Leslie August 6, 2010 at 8:10 pm

Hi Jules! Totally gorgeous post filled with tons of great information -I am so glad the time at the lake is inspiring you! (yes, love the polka dot/fabric combination and I do try to eat as many veggies as possible most days!)

Iva Young September 28, 2010 at 9:39 am

Hi Julie,
I’m so happy to have visited your blog. Thanks for telling me about it. I have it bookmarked and will keep reading your wonderful tips and inspiration. I am going to the store to buy the ingredients for this salad and will tell you what I think! I LOVE YOUR VIVID PICTURES!! Keep up the great job, you and Yvonne. I love seeing other women trying to educate and make a positive difference. KEEP SMILING!! :)

Julie September 28, 2010 at 9:47 am

Iva, Awe thanx I love inspiring health! It’s sooo rewarding! I know you’ll love the recipe and if you tweak it, I’d love to know your secret! Thanx for the photo compliment- I can’t get enough of photographing veggies for their vivid colours! Thanx for stopping in- see you again soon!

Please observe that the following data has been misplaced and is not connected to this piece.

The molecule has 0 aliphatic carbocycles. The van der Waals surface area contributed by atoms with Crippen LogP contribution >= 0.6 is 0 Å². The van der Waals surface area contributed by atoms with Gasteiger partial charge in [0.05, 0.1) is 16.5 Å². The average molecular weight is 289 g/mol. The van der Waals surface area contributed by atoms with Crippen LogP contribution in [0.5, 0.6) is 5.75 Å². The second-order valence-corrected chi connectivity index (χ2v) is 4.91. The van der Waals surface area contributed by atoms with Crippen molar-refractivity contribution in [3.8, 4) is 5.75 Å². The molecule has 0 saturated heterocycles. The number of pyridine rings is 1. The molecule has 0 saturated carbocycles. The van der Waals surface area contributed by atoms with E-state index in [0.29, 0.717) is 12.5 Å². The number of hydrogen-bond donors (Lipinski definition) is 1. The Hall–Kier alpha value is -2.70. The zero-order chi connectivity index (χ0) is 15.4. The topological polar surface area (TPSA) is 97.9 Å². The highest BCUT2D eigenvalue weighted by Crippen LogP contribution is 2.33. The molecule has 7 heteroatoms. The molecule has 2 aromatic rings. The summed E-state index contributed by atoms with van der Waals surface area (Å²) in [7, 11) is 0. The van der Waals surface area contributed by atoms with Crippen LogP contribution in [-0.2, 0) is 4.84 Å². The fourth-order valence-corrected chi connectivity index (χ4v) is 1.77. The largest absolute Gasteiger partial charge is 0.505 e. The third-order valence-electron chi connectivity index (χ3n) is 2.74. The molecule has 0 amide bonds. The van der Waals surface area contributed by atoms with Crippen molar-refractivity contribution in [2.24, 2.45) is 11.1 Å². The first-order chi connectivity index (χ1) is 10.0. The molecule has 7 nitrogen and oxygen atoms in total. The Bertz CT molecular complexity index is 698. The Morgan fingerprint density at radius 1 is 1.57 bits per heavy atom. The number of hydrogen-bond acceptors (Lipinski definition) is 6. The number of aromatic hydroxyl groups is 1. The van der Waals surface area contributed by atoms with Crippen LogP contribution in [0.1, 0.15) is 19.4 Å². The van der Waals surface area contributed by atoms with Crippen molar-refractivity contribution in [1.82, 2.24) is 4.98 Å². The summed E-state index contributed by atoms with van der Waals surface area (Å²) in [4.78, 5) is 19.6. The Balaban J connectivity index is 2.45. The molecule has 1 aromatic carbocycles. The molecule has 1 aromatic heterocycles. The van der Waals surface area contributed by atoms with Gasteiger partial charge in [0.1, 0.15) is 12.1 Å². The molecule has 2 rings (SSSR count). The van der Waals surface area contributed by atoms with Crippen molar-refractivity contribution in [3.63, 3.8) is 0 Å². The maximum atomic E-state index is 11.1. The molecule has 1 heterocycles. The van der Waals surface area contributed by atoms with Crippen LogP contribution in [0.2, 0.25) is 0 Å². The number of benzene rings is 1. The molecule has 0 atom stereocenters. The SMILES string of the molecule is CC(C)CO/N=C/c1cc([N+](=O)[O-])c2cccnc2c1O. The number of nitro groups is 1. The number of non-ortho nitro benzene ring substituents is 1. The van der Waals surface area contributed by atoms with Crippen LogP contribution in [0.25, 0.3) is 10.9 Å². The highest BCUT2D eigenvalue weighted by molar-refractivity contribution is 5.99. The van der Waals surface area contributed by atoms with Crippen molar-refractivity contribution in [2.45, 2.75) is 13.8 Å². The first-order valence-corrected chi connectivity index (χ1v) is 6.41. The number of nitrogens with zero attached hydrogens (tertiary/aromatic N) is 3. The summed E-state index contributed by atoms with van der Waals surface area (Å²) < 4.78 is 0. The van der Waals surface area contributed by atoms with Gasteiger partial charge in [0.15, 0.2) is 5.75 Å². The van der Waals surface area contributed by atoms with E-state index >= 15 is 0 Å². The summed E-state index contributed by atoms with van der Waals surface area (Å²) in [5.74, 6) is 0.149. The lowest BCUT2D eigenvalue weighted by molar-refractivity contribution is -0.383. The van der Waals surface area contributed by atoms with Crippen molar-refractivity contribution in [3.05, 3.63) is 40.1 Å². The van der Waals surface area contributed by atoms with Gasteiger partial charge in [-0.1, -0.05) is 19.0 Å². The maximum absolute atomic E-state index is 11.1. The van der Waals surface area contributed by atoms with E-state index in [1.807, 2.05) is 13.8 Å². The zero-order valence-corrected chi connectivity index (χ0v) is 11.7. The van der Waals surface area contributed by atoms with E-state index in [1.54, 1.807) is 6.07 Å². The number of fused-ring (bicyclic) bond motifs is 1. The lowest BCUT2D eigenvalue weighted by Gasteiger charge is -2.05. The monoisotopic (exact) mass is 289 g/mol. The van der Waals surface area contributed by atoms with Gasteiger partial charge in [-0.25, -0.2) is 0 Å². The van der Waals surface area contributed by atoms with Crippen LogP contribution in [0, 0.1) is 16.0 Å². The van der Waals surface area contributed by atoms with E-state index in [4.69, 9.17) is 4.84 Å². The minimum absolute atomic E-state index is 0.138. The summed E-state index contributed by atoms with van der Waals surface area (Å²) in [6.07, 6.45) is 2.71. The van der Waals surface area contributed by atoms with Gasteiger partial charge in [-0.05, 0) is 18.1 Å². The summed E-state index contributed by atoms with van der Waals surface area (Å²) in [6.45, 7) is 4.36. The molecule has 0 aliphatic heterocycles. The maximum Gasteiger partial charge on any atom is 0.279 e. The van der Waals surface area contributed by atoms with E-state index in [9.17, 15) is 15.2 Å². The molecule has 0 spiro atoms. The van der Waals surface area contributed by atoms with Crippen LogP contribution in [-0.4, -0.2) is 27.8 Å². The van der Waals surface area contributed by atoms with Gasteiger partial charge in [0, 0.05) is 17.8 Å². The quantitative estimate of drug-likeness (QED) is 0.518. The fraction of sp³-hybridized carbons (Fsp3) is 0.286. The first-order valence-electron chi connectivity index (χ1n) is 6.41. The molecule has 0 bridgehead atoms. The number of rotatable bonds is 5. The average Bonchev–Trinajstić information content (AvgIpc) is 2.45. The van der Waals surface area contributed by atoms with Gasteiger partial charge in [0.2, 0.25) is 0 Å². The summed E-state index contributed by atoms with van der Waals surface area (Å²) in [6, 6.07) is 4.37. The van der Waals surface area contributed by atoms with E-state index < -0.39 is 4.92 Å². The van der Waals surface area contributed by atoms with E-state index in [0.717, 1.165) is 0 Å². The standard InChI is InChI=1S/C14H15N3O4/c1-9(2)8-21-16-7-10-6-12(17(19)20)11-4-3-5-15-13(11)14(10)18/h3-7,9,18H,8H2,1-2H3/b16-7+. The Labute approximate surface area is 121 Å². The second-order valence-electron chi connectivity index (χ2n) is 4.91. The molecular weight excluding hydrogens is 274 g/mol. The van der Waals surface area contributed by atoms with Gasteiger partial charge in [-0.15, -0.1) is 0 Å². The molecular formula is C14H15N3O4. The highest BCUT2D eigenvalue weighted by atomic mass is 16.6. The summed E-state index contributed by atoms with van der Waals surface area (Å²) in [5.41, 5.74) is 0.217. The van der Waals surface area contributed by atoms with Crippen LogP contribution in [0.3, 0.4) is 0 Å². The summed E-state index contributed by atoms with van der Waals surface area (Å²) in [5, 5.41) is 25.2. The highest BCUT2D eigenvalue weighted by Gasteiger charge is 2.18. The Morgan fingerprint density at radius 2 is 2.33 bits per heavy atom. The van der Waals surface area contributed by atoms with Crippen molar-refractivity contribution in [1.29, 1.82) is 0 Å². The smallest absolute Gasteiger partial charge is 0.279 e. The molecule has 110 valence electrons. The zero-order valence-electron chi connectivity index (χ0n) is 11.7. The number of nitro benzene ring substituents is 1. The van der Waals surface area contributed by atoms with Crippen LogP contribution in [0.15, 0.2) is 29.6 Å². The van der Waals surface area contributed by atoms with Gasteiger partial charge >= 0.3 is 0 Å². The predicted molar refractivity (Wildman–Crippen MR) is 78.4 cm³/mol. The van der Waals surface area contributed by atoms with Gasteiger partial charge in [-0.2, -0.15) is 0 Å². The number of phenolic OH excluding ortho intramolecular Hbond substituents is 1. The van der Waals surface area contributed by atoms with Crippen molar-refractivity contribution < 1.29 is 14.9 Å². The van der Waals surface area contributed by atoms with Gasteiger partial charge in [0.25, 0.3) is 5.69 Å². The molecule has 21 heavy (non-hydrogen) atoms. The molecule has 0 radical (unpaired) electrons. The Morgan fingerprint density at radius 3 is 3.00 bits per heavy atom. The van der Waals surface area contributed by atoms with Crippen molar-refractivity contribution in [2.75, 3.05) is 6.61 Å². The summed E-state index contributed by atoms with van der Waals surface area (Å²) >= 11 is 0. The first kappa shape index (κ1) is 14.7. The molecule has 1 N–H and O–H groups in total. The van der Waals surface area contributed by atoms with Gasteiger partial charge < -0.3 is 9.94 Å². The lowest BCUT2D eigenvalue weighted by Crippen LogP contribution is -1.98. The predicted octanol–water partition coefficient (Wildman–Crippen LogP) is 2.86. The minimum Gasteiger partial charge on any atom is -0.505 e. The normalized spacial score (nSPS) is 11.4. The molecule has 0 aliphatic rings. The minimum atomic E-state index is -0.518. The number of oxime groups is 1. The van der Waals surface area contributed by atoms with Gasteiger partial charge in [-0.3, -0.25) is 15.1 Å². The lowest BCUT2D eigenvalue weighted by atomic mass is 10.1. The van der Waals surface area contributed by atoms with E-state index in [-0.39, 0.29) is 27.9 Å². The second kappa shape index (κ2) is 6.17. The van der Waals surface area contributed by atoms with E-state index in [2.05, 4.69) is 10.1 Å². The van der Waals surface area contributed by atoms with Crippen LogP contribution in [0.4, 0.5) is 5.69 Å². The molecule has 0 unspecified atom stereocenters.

Ruth Saggers March 8, 2012 at 3:15 am

This is the most interesting post, I cannot wait to try this yummy slaw! I love the fact that with each/most recipe there is some interesting factoid about alkaline diets or health. I would never have read up about alkaline minerals and modern-day salt if I hadn’t fancied your coleslaw for dinner! I do hope that after your studies you are able to update the site, it is a hidden treasure trove of information and would be so great if info like that above could be filed away under “alkaline life” on the top toolbar or similar. All the best with your journey it is wonderful to go on it with you and learn about alkaline diets taboot :)

Julie March 13, 2012 at 10:10 am

Hi Ruth, So glad you loved the slaw!
Thank you for the idea for filing, I know I’m busy at school right now but once I’m done, lookout! There will certainly be changes to improve the site. Look forward to seeing you here often:)

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Disclaimer: The content on this site is not written with intentions to substitute professional medical advice, diagnosis or treatments. Our content is for information purposes only and should not be used to diagnose or treat health issues of any sort. Our information and statements have not been evaluated by the Food and Drug Administration (FDA) Copyright Julie Cove and Yvonne Becker, 2009-2010. Please do not use or copy any information, recipes or photos without permission or without noting its origins on your blog or website.